Do Business Leaders Have the 'Right' Work/Life Balance?

The issue of work/life balance has become increasingly topical for some time now, and with the millennial generation currently progressing through the workforce at every level, it’s likely that the issue will become even more so.

A recent global survey of young professionals found that work/life balance was their top career priority. Yet the more the issue becomes topical, the more it appears to confuse and challenge people.
So how should businesses approach the issue of work/life balance, and what do business leaders and decision-makers need to know? A key point is that work/life balance is different for each individual, and is personal to you. If you’ve created a balance that suits you – whether it’s more in favour of work than personal life, or vice versa – then that is likely to be the ‘ideal’ balance for you.

With that in mind, the challenge for businesses is to allow people the freedom to create the flexible working and balance that’s right for them, and which also fits into the overall business strategy.
Do business leaders have the ‘right’ balance?
One difficulty is that the balance which may at times work well for a business decision-maker might not be the balance sought by the wider workforce.
Price Bailey’s recent Inside the Minds of Business Leaders 2017 report, based on research carried out by Ipsos MORI with 200 business decision-makers across London and East Anglia, revealed that more than two thirds (67%) of those surveyed felt their work/life balance was adequate. Yet 44% saw no effective separation between their work and personal lives, and 41% had not taken a two-week holiday in the previous year.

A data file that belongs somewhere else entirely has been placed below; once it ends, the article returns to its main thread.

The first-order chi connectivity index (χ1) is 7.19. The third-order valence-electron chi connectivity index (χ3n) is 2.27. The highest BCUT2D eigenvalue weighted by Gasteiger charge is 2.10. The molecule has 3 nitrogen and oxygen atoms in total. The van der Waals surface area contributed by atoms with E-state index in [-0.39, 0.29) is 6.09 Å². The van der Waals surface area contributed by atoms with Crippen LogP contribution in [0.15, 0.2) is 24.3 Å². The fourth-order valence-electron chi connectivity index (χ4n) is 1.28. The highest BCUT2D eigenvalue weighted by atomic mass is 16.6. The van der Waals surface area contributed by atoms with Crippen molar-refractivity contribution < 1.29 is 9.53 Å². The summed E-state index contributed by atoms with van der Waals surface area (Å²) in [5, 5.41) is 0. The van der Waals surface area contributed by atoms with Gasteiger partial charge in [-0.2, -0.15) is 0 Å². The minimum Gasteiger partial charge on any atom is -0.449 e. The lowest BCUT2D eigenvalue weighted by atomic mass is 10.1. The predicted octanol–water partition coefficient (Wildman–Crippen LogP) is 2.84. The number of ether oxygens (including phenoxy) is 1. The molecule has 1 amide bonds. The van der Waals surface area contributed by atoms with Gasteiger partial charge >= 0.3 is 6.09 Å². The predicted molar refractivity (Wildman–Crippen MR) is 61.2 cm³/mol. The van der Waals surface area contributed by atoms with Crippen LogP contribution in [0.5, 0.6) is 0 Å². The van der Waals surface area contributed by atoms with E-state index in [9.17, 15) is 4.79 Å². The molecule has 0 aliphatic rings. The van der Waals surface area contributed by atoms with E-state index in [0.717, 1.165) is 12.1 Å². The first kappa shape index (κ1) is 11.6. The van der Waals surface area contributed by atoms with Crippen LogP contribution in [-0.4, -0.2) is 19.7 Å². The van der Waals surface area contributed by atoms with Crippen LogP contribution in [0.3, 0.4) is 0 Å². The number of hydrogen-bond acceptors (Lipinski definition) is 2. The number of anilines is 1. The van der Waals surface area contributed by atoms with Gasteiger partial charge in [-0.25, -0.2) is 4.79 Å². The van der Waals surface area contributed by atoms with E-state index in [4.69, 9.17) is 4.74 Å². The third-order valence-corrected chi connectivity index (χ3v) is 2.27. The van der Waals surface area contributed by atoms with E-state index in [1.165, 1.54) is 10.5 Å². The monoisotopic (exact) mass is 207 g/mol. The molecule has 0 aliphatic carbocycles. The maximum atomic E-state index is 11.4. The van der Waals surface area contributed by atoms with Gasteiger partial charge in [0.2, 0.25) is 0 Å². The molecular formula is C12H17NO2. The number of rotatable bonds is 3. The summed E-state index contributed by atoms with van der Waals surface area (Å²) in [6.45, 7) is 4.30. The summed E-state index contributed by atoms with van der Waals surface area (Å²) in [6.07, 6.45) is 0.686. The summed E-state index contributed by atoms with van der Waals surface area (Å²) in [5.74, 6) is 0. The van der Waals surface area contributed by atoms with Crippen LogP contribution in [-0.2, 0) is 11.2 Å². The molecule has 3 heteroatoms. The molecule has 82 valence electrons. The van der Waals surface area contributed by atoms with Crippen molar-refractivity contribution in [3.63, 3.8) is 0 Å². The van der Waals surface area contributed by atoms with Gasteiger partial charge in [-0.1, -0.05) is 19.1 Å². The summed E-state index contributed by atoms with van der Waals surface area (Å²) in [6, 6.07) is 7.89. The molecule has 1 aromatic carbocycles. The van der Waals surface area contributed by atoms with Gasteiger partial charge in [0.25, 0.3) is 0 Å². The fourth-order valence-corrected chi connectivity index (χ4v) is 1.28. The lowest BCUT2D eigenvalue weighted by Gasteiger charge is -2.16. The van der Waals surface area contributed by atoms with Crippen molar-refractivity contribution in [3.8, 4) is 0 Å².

There may be specific reasons for those slightly contradictory findings. For example, business leaders and decision-makers may justify sacrificing their personal lives during the start-up stages of a businesses, or at times when they need to put more hours in – such as securing a new contract or client, or launching a new product or service.
Such sacrifices are often for defined, short periods of time, in the hope that the long-term benefits will justify their actions, underlining the idea of the ‘no pain, no gain’ approach. But if as a business leader you’re experiencing a relentless attrition of your private life by your business life, with little or no likelihood of a balance between the two, it’s not good news for you, your family or your business.
Business leaders need to be setting an example. Taking into account those periods where working life may dominate, a business leader needs to be able to spend a good period (ie a two-week holiday) away from the office to relax and recharge their batteries. Any suggestion that the company can’t cope without them for that length of time serves only to highlight the failure to have a good management team in place (or a potentially damaging inability to ‘relinquish the reins’ for any period of time).

The issue of work/life balance has become increasingly topical for some time now, and with the millennial generation currently progressing through the workforce at every level, it’s likely that the issue will become even more so.
A recent global survey of young professionals found that work/life balance was their top career priority. Yet the more the issue becomes topical, the more it appears to confuse and challenge people.
So how should businesses approach the issue of work/life balance, and what do business leaders and decision-makers need to know? A key point is that work/life balance is different for each individual, and is personal to you. If you’ve created a balance that suits you – whether it’s more in favour of work than personal life, or vice versa – then that is likely to be the ‘ideal’ balance for you.
With that in mind, the challenge for businesses is to allow people the freedom to create the flexible working and balance that’s right for them, and which also fits into the overall business strategy.

Do business leaders have the ‘right’ balance?

One difficulty is that the balance which may at times work well for a business decision-maker might not be the balance sought by the wider workforce.